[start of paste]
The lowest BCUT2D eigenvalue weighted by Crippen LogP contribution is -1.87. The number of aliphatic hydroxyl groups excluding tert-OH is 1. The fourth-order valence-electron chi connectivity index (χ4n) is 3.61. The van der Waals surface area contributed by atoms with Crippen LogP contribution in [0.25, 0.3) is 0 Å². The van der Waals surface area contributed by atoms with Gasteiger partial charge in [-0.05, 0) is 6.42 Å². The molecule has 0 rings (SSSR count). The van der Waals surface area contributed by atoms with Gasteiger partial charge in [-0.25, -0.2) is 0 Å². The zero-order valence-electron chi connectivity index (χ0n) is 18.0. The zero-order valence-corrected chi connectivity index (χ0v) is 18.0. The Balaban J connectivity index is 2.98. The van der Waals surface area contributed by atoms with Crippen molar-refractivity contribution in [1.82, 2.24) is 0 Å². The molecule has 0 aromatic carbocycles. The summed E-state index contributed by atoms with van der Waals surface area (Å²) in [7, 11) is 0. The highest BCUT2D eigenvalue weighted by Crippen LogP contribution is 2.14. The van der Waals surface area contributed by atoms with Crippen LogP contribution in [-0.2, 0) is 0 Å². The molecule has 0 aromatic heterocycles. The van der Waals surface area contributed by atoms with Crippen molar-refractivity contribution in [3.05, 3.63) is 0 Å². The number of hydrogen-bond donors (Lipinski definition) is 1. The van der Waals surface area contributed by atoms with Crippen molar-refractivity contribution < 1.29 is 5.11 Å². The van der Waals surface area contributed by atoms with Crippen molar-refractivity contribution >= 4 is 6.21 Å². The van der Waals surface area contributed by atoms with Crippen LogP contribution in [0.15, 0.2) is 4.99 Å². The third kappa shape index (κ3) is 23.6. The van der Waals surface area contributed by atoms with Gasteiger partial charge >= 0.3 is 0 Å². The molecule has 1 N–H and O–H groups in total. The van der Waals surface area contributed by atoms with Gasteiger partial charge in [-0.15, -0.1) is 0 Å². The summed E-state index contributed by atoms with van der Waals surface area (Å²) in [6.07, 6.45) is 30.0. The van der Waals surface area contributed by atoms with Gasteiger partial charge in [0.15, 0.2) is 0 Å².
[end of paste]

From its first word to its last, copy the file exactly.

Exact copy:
The lowest BCUT2D eigenvalue weighted by Crippen LogP contribution is -1.87. The number of aliphatic hydroxyl groups excluding tert-OH is 1. The fourth-order valence-electron chi connectivity index (χ4n) is 3.61. The van der Waals surface area contributed by atoms with Crippen LogP contribution in [0.25, 0.3) is 0 Å². The van der Waals surface area contributed by atoms with Gasteiger partial charge in [-0.05, 0) is 6.42 Å². The molecule has 0 rings (SSSR count). The van der Waals surface area contributed by atoms with Gasteiger partial charge in [-0.25, -0.2) is 0 Å². The zero-order valence-electron chi connectivity index (χ0n) is 18.0. The zero-order valence-corrected chi connectivity index (χ0v) is 18.0. The Balaban J connectivity index is 2.98. The van der Waals surface area contributed by atoms with Crippen molar-refractivity contribution in [1.82, 2.24) is 0 Å². The molecule has 0 aromatic carbocycles. The summed E-state index contributed by atoms with van der Waals surface area (Å²) in [7, 11) is 0. The highest BCUT2D eigenvalue weighted by Crippen LogP contribution is 2.14. The van der Waals surface area contributed by atoms with Crippen LogP contribution in [-0.2, 0) is 0 Å². The molecule has 0 aromatic heterocycles. The van der Waals surface area contributed by atoms with Crippen molar-refractivity contribution in [3.05, 3.63) is 0 Å². The number of hydrogen-bond donors (Lipinski definition) is 1. The van der Waals surface area contributed by atoms with Crippen molar-refractivity contribution < 1.29 is 5.11 Å². The van der Waals surface area contributed by atoms with Crippen molar-refractivity contribution >= 4 is 6.21 Å². The van der Waals surface area contributed by atoms with Crippen LogP contribution in [0.15, 0.2) is 4.99 Å². The third kappa shape index (κ3) is 23.6. The van der Waals surface area contributed by atoms with Gasteiger partial charge >= 0.3 is 0 Å². The molecule has 1 N–H and O–H groups in total. The van der Waals surface area contributed by atoms with Gasteiger partial charge in [-0.15, -0.1) is 0 Å². The summed E-state index contributed by atoms with van der Waals surface area (Å²) in [6.07, 6.45) is 30.0. The van der Waals surface area contributed by atoms with Gasteiger partial charge in [0.15, 0.2) is 0 Å².